GB Rowing Team held its annual Assessment Day at the GB training facility at Redgrave Pinsent Rowing Lake in Caversham with 16 pararowers from across the country taking part. The group included members of the current GB squad, the GB Development squad as well as others from the pararowing community. The intention was to have a water assessment, but due to very adverse weather conditions, the day was shifted to be a 2k erg test. In addition, to the assessment BR coaches and staff took the opportunity to frame the Paralympic year and give some newly identified talent rowers their first exposure to an elite training facility.
Lead Coach for Paralympic Pathway Tom Dyson reported:
- “It is always good to get the first benchmark of the season for current squad members, and to see if there are other rowers that should be brought into consideration. However it is also pleasing to see the growing talent in the pararowing community. It is always exciting for us as coaches to have new rowers present themselves at this first assessment. Yes we are looking for those that can step up to the level for International representation, be that now or in the future, but we take great pleasure in seeing the sport grow and hope that more people can get involved regardless of their ultimate ambitions. One of the next elements for aspiring squad members this season will be the British Indoor Rowing Championships on December 7th where hopefully even more pararowers and adaptive rowers alike can get involved.”
Maidenhead’s Steve Bloyce trialed for the first time and shared these thoughts about the experience:
- “It is always a pleasure to be invited to train/row/test over at Caversham as the place ooozes inspiration and professionalism the second you walk in. Very special (Not the best place to watch a World Cup rugby final though, but nice to see professional athletes getting annoyed just like the rest of us at rubbish reception on the TV when England are trying to pull back a steady performance by a tenacious opposition). I was very pleased with how the day went and how I delivered my 2k on the day, especially as I hadn’t done one since BRIC last year. To stick to a tough strategy under close supervision was a great buzz for myself and deliver the strategy in front of my coach Nick Steele so he could see what his hard work has been working towards was really good for me too. One thing that I have always appreciated about opportunities like this is the avenue that is provided for people from all walks of life and backgrounds to compete together alongside their hard work and their personal circumstances. Everyone in the room had their own motivations and set of circumstances that got them there and for circa 7mins you are all driving yourself headlong at the same shared objective. Great to be part of and a very visceral feeling at the end “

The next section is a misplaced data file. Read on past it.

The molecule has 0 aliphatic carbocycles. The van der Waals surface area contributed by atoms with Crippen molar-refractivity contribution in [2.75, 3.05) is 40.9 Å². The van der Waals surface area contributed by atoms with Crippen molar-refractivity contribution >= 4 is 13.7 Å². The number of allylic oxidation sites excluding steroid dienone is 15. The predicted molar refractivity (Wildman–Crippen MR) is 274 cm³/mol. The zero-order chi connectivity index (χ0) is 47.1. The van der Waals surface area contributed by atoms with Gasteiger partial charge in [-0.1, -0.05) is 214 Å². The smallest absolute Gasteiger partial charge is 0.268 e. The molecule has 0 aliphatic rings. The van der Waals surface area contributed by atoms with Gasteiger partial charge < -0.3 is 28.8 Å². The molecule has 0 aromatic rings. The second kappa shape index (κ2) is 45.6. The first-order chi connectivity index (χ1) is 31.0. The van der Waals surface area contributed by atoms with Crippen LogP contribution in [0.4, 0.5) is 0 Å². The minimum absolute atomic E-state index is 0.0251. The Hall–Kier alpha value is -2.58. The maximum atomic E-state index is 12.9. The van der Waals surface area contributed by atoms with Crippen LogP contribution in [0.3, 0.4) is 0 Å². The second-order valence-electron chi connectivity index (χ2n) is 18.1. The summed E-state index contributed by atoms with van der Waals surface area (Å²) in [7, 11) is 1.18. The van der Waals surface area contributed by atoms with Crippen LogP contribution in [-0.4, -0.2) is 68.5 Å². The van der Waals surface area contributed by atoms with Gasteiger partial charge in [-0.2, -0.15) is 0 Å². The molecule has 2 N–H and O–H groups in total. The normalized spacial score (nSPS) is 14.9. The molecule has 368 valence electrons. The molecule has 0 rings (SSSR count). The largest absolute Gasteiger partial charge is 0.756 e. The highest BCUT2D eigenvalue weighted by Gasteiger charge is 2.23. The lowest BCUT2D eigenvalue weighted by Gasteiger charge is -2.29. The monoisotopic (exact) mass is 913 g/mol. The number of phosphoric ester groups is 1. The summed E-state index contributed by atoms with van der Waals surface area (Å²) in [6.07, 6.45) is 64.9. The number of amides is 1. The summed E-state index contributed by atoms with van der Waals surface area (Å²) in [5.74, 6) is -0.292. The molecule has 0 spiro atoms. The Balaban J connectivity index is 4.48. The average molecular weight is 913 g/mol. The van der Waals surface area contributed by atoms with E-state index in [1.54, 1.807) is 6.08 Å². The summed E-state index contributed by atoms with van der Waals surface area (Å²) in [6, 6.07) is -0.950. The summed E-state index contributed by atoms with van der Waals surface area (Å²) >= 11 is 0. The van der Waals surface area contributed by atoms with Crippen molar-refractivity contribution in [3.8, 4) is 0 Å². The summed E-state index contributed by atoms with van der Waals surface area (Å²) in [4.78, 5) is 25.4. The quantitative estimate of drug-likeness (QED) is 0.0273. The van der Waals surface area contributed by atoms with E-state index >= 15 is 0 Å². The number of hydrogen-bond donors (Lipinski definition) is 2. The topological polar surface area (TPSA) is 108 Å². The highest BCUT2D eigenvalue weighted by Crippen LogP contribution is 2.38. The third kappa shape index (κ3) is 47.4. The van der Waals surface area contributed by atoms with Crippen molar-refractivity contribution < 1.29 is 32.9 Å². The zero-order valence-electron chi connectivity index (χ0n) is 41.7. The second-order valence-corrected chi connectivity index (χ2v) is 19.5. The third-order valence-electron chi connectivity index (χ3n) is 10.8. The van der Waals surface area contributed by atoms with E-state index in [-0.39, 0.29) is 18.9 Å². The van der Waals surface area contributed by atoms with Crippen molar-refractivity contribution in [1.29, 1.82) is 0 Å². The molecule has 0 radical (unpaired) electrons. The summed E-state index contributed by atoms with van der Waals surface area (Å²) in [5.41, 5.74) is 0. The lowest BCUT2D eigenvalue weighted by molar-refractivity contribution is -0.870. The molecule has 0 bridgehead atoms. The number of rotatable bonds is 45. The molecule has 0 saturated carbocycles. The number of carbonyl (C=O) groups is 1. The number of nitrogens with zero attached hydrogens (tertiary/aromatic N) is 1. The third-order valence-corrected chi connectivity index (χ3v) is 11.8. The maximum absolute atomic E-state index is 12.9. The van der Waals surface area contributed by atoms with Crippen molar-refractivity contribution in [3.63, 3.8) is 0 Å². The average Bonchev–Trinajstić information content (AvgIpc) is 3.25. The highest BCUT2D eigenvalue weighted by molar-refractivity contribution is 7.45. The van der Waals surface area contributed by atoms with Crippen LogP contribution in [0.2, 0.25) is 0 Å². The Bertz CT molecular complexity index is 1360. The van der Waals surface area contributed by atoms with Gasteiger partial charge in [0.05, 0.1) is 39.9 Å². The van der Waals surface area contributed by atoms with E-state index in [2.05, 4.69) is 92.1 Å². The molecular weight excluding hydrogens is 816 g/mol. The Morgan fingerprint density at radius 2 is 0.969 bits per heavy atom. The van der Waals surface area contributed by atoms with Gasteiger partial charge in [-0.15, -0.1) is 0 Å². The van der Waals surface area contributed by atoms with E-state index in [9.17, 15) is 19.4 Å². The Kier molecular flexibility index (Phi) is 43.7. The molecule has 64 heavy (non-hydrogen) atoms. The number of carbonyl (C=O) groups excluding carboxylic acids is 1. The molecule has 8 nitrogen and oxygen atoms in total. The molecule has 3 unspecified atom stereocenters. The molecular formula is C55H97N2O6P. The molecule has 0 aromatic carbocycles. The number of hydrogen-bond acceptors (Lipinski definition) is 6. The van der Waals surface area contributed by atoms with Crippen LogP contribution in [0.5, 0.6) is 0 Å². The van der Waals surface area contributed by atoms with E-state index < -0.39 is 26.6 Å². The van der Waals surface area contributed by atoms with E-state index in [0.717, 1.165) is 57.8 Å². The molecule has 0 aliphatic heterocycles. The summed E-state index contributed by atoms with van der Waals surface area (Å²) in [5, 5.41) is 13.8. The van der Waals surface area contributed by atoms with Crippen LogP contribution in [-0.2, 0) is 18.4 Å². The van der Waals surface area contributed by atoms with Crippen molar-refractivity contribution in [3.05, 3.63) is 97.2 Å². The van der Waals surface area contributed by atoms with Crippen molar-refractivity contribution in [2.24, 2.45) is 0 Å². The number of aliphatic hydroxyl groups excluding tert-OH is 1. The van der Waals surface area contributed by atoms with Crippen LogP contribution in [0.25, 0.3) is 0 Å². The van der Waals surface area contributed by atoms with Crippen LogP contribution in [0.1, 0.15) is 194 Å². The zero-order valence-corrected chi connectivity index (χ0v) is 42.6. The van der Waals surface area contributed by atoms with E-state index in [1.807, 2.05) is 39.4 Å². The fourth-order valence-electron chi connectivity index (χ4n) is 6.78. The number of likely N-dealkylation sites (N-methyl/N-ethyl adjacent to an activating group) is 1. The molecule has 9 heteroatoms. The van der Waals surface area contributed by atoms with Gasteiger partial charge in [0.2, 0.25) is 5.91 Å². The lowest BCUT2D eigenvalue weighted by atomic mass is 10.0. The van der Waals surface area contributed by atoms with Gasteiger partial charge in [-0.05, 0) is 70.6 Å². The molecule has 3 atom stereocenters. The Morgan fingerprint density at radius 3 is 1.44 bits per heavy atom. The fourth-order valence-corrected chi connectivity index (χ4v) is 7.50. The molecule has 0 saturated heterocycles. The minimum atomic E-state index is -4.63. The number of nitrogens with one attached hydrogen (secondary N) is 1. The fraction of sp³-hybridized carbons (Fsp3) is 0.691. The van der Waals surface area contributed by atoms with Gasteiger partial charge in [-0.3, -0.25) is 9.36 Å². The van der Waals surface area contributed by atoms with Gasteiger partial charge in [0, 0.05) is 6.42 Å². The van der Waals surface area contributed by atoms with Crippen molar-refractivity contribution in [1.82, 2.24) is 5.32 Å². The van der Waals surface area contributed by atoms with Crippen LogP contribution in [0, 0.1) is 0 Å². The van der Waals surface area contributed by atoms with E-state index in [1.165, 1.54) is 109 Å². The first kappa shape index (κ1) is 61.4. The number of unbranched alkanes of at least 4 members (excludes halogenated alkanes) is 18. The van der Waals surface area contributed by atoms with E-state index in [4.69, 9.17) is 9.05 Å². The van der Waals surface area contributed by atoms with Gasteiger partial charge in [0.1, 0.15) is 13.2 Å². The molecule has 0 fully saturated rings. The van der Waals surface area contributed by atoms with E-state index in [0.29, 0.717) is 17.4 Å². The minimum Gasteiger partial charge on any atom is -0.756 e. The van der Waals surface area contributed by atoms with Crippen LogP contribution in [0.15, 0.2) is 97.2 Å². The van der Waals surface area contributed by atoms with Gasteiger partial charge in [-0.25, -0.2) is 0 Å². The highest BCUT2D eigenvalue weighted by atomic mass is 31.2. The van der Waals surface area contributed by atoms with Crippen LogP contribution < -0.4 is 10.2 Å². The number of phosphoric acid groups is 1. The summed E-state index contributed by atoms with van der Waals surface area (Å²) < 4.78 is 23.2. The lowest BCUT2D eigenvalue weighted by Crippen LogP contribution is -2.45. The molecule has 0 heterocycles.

England Talent Pathway Coach Ella Willott also answered a few questions from Adaptive Rowing UK about the day and the process:
- What is the overall purpose of the day?
The GBRT Open Para Assessments are held each year to give aspiring para rowers the opportunity to race and test themselves against current Performance rowers, and to measure their progress against the GBRT Gold Medal Prognostic times. Rowers are encouraged to represent their home club at the Open Assessments, which are held both on water (November) and on the ergometer (December) over a distance of 2000 metres.
- Who were all the participants? What clubs were they from?
We usually have a range of participants across all boat classes, from clubs all over the country. To name a few places people came from in 2018, we included Peterborough, Ireland, Cambridge, Manchester, Totnes, Marlow, and Cardiff. Some were Para Development rowers, some were club rowers, and some were GBRT Para Performance rowers.
- What is the objective of the day?
The aim of the day is to test existing Performance rowers, and individuals with the potential to become Performance rowers in the future, against a set of Prognostic Gold Medal Times. The closer the rowers can get to these Gold Medal Times, the more likely they are to be able to contest for a place within the Performance Squad, and the more likely they are to be able to compete on the World Stage. The assessments give a good indication of the standard that each rower is at both in a boat and on the ergometer, and can serve to encourage those with potential to keep striving for higher standards of performance.
- What are the benchmarks/requirements for being selected to the Development squad?
There are a range of factors that contribute to selecting individuals to be part of the Development Programme. Clearly there are some physical criteria which determine eligibility for selection, but in addition to these selection will often also involve ‘softer elements’ of sport, such as someone’s ability to be coached effectively for example. As well as performance criteria (on-water results, ergometer times), we also take anthropometric measurements into account, as the right height and arm-span are good determinants of whether or not someone has the potential to be competitive within the sport. The right physical components and performance criteria form a major part of what we look for in a potential rower, however this alone may not determine success in the sport. There are psychological characteristics and a set of observable behaviours that we also look for in our potential rowers, characteristics such as a high level of motivation, drive and direction. Anyone who believes they have the potential to join the Development squad is free to make contact with our British Rowing who will be able to obtain the right information from you to advise on whether you may meet our selection criteria or not.